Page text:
If however, you have a school age, or almost school age child, letters will probably be more beneficial to help them keep up with what the other kids are learning.  We did intend to teach K letters by about age 5, before we realized that she had taught herself the alphabet.

Some good resources that I can think of off the top of my head are the many iPad/iPhone apps available.  We like LetterSchool lately for printing practice, but I think it would also help a child learn the letters.

There are some good DVD's out there but my tired brain doesn't seem to be able to come up with a title tonight!  I'll try to edit this with an example.

This is a similar product to the one that k used to teach herself the alphabet: LeapFrog Fridge Phonics Magnetic Alphabet.

Alphabet letters are everywhere, making it so easy to incorporate fun games into everyday life.  There are big foamy bathtub letters & letter stickers to do different projects with. Our local Dollar Store has tons of different types of letters in the toy aisles -you could do so many projects with them.  Pictures, paintings, make one of those find the letter I Spy bags or put the letters in rice or popcorn for a tactile experience.  Use tweezers to grab the letters to work on letter recognition & fine motor at the same time.  Look for letters on signs, etc when going for walks.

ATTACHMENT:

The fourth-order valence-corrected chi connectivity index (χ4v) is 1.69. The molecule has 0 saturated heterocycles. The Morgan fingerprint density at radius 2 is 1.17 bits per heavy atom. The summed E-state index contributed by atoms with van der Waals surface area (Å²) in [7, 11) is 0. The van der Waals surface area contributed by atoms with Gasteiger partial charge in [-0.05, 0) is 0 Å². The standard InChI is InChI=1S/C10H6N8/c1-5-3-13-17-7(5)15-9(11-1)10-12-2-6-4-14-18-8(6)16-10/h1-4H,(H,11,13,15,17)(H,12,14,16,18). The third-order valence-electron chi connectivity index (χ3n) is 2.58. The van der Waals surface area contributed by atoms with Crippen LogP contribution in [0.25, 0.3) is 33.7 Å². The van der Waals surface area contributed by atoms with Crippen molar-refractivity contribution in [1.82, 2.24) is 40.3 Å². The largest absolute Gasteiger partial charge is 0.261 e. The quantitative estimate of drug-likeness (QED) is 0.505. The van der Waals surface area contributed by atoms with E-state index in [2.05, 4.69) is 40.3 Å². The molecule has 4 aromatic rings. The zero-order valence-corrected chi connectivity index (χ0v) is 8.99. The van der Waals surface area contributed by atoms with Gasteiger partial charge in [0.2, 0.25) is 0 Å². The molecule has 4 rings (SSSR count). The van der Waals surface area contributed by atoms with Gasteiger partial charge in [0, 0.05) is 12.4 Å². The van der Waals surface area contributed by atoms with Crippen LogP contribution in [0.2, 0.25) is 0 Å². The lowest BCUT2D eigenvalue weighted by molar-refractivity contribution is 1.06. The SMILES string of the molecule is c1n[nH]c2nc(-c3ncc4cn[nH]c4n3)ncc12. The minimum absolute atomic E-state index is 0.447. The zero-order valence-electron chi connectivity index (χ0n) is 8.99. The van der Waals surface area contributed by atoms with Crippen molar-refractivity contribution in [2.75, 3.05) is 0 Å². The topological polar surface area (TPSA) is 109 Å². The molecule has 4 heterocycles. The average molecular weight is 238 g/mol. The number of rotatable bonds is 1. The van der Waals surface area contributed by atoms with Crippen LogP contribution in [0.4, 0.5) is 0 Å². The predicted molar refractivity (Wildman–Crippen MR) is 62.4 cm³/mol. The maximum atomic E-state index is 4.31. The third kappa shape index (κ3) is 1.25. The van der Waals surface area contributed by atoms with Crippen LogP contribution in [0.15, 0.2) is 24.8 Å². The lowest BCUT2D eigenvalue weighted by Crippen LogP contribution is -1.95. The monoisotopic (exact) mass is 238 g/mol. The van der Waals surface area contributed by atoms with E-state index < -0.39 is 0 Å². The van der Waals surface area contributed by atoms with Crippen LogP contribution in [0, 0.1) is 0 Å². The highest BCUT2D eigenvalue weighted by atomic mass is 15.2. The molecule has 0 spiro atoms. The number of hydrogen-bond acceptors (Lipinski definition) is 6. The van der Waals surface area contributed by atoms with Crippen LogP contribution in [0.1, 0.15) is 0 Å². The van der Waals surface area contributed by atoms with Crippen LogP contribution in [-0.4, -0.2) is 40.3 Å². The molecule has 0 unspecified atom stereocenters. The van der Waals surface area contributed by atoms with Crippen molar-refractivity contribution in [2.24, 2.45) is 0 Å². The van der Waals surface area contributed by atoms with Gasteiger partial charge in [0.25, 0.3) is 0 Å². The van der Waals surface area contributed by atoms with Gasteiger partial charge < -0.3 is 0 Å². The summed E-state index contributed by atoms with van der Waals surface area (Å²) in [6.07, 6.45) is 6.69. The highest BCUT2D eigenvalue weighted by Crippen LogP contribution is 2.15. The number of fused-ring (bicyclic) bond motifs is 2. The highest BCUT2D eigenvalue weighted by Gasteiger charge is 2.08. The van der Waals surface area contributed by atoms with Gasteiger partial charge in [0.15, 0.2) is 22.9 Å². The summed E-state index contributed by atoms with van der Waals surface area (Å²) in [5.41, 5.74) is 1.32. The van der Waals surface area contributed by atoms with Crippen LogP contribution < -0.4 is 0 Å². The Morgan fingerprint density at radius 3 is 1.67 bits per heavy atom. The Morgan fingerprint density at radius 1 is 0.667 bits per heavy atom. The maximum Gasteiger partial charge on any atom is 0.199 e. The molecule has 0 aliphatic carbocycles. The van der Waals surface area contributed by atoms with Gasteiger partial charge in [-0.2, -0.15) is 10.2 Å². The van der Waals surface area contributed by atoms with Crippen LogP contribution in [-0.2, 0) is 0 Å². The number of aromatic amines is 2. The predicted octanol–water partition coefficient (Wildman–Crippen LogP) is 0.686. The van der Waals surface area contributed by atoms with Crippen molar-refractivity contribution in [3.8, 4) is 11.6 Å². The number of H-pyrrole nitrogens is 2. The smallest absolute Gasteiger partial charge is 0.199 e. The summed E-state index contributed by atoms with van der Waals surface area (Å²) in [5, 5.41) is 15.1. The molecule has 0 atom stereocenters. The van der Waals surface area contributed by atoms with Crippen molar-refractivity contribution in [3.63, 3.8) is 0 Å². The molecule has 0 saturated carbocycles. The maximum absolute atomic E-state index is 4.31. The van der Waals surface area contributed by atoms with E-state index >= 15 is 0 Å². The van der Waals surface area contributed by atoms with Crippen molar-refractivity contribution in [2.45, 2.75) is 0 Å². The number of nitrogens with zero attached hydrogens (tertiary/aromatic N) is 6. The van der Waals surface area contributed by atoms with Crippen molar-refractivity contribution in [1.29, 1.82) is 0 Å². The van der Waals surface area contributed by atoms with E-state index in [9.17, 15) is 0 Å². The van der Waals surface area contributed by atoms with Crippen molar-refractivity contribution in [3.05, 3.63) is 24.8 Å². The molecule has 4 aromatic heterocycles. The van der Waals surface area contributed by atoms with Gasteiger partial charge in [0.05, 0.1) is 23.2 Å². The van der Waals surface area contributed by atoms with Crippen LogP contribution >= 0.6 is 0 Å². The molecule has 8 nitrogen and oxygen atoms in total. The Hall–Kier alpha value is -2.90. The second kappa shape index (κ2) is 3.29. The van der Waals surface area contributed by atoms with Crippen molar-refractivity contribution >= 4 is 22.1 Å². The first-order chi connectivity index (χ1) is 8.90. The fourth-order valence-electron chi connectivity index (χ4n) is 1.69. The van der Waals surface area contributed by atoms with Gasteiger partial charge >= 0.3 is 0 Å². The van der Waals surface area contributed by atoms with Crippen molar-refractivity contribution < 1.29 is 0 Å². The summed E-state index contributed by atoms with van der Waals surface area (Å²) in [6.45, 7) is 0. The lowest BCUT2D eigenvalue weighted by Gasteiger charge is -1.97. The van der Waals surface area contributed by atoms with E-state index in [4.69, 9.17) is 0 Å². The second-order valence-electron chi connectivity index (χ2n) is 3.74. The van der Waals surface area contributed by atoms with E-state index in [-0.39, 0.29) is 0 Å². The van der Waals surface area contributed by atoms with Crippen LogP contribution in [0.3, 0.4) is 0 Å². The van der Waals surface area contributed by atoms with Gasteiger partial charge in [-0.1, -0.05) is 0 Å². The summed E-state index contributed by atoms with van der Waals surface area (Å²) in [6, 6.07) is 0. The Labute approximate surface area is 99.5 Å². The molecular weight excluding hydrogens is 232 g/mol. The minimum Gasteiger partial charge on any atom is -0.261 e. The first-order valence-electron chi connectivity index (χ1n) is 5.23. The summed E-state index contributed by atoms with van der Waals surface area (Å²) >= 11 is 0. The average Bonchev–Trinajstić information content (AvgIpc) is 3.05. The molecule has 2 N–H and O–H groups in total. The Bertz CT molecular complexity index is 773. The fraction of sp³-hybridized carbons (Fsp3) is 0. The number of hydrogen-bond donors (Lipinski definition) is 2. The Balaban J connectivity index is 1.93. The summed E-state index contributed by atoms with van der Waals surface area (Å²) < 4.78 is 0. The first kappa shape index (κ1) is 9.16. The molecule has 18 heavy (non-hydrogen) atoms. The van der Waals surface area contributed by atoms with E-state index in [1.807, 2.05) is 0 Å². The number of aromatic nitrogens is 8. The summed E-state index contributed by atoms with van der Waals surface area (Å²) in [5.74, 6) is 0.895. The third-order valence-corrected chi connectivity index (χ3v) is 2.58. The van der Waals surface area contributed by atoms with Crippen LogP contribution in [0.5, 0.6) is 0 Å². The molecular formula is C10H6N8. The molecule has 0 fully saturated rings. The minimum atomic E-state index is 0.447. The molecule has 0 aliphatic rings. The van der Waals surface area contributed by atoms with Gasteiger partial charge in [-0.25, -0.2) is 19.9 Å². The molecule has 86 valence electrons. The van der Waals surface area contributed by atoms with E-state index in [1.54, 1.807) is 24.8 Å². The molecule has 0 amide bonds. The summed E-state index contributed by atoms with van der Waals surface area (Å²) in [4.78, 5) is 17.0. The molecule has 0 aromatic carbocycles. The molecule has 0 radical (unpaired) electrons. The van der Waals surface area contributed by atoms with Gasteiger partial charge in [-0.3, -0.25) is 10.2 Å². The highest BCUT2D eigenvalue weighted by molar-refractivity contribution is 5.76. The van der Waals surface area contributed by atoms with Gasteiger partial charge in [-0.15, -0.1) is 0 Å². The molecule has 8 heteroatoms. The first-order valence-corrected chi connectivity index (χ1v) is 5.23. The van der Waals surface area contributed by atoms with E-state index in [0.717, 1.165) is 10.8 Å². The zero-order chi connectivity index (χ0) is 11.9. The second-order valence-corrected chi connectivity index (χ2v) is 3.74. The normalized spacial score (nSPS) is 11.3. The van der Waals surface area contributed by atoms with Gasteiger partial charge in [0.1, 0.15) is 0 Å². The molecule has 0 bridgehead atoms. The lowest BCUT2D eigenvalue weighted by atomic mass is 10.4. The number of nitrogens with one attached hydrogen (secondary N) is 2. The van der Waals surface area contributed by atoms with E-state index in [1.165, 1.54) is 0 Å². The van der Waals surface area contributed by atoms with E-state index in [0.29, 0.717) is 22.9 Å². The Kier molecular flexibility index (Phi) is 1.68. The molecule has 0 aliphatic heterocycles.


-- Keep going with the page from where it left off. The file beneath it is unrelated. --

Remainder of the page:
................and lastly, of course good old flashcards - They are tons of commercial ones available, or I'm sure BrillKids has some too.

Tuesday, February 14, 2012

Answers............ Why don't I use K's name on my blog?

I ended up having a number of questions on a wide variety of subjects, so I thought I would  do a series of answers posts.  Here is the first one:

"I am curious as to why you don't use your daughter's  full name on your blog.

The biggest reason is that I question whether or not I have the right as K's mother to take away her privacy by sharing her life publicly when she is too young to fully understand.  I have thought  about this often, but have decided to share some details because I feel that the good that can come from sharing her accomplishments & our experiences out weigh the negatives.  When K was a baby, I hunted the far corners of the internet to try to find others who were doing the same sorts of therapies as I was & only recently have I been able to find a few others.  I do try to be respectful of K's feelings & consider how she will feel about what I am posting in the future.